Chana Masala (Chickpea Curry)

Chana Masala

Chana Masala (Chickpea curry)
 
Prep time
Cook time
Total time
 
I started off with Hema's recipe but found it far too hot and corianderish (seed) for my personal taste. Also simplified greatly the roasting processes. I'm very happy with this recipe now. My ethnically/gastronomically-Indian partner just told me it tasted amazing, and exactly like that Chana Masala we had at that restaurant where we both thought was the best-tasting we've ever had so far in the healthy-food category. So I think my improving this recipe is over and it's time to share it with you 🙂 You'll need to make a trip to the local Indian/Asian shop to do full justice to any Indian cooking including this dish. These are the must-have Indian spices you'll only find in any Indian shops : asofetida & amchur (which is green/unripe mango powder). The rest is usually commonly found even in supermarkets.
Author:
Recipe type: low-fat, whole-food, plant-based
Cuisine: South Asian
Serves: 4~6 adult meals if served with rice
Ingredients
  • 3 cups dried chickpeas, soaked overnight
  • 3 large onions finely chopped
  • 220g of salt-free or low-salt tomato paste concentrate OR 1kg of grated tomatoes (to be reduced later)
  • A few stalks of fresh coriander (5 g)
WHOLE SPICES FOR ROASTING
  • 3 small sticks cinnamon (finger-sized or two inches)
  • 6 cardamom pods
  • 6 bay leaves
  • 1 Tbsp cumin seeds
OTHER SPICES
  • ¼th tsp asafoetida
  • 1 tsp grated ginger, densely packed
  • 1½ tsp turmeric
  • 1½ tsp cayenne (OR 1 fresh hot chilli halved lengthwise)
  • 1½ tsp unripe mango powder (look/ask for amchur in any Indian/South Asian shop, do not replace with mango!)
  • 2 Tbsp Garam Masala (or Make your own)
Instructions
  1. Put the soaked chickpeas to cook for 1h30 on medium heat in a regular pot (without a lid) or ~20 minutes in a pressure cooker. Do not stir them. They should be very soft and melt in the mouth when you press them with your tongue. Don't put too much water, ideally you wouldn't need to strain them later.
  2. Put some brown rice to cook as well to go with the Chana Masala later.
  3. Chop the coriander finely.
  4. Prepare the Garam Masala.
  5. Cut the onions finely. To save time, I use a mandoline to slice them, and a chopper (or a knife). Set aside.
  6. If you're using fresh tomatoes, grate them now to a purée. Set aside.
  7. Grate the ginger
  8. On low to medium heat, roast the spices "for roasting" for a few minutes. To prevent burning the the small/thin spices/herbs, put the biggest items first until roasted, then add the the smaller ones, so in this order: Cinnamon, cardamom, then bay leaves & cumin. Stir well, whenever it starts being fragrant and slightly smoking, add the onion immediately.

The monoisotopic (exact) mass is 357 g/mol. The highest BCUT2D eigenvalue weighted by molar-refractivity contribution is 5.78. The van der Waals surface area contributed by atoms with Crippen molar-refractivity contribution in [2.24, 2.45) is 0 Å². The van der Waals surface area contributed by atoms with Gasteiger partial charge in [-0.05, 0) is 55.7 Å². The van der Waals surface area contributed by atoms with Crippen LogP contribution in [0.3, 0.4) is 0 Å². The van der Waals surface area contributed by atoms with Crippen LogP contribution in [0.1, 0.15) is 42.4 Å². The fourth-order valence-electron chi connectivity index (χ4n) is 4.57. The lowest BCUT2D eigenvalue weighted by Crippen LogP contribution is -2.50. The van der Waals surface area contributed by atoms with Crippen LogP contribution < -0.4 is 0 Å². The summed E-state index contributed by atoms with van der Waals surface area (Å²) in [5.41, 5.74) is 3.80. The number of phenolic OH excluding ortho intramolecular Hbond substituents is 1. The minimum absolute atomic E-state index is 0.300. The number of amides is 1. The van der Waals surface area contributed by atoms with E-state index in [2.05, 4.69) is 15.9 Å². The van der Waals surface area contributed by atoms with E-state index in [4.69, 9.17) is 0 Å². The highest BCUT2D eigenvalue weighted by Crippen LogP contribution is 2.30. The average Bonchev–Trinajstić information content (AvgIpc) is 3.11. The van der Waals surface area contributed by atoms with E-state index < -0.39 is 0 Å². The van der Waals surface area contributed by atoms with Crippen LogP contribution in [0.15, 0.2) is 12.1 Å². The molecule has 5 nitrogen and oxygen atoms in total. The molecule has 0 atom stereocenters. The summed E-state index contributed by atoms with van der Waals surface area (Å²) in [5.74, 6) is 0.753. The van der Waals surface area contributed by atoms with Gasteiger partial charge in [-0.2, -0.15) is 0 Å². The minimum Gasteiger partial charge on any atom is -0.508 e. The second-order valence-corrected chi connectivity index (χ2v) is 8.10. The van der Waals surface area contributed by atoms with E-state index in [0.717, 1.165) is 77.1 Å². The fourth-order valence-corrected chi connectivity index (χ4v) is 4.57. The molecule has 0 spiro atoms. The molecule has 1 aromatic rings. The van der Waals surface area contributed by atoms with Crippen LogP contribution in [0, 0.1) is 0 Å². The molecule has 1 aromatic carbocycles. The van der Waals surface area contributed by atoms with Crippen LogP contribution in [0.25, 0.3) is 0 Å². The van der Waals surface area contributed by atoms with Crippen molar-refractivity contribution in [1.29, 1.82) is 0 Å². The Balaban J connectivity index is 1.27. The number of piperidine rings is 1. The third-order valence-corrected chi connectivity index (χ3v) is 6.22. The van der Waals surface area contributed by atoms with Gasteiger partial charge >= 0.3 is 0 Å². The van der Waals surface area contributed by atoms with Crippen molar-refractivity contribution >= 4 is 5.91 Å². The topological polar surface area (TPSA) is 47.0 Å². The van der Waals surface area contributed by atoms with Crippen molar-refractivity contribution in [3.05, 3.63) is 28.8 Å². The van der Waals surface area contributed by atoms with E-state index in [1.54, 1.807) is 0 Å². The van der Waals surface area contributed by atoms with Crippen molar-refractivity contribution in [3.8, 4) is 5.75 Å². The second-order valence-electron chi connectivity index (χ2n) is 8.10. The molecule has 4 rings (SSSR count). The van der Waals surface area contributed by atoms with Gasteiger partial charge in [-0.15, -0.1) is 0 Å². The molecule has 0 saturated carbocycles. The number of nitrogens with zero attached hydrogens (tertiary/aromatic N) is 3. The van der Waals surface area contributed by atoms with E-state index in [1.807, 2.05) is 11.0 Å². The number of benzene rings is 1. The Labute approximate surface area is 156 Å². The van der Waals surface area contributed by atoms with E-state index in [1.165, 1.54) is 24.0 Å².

9. Set the heat to the maximum and keep stirring the onions "dry". They will give off a lot of steam and start caramelizing.
  10. When the bottom of your pot starts being brown, reduce the heat to medium.
  11. Add either the grated tomatoes, or the tomato paste + ~1 litre of water.
  12. Add the "other spices" and the coriander, stir well and let cook for ~20 minutes. Stir now and then to prevent sticking at the bottom. Turn off the heat when the sauce is rather thick.
  13. Mix gently with the chickpeas. Enjoy!
Notes
Garnish with fresh coriander and slices of purple onion.
Serve either on rice or as a side with chapati (Indian wholemeal flatbread).

 

Banana & Blueberry Walnut Cake – Unprocessed – Extracted-Sugar-Free

banana-blueberry-cake-closeup-610
The last banana/walnut cake I had eaten was been pretty delicious, but unfortunately I found out it had some maple syrup and coconut oil, and was risen using baking powder. This means extracted sugar, fat and an artificial salt. That was too bad! But…on the good side, it was based on whole oats and bananas. That kept me pretty excited to make an irreproachably clean one since that day, and at long last, I did! See above!

“But…walnuts?”
We had walnuts (and others nuts) in the pantry that we have been barely touching since learning about how nuts are actually not all that great for health despite their being “whole-food fats”, especially when they’re so easy to abuse. It was a matter of time until we’d figure out ways to finish our stock in a way that wouldn’t be detrimental to our health…you know…like a raw cake! I can’t think of a better use for walnuts than in this cake. Even as little as 50g in one whole cake loaf makes a gorgeous difference. Trust me, you will feel the walnut taste! It’s wonderful without too.

muffin_inside_610“Rising a cake without baking powder nor baking soda?”
Yes Ma’am, Yes Sir!
How to use the walnuts being sorted out, I still had to figure out the right good dough consistency to improve on my previously tacky/goey cakes, and tadaaa…

Yeast just works. You just need to embrace a different relationship to time, and opt-out from instant-everything…Spend some quality time with your loved ones, or enjoy a long hot bath with your favourite music, while this beauty takes its time to rise.

Also, leave the sponge cake expectations in the dungeon, along with refined flours and artificial rising agents (mineral salts) it requires…Those are not food. Yeast is food that can rise other food.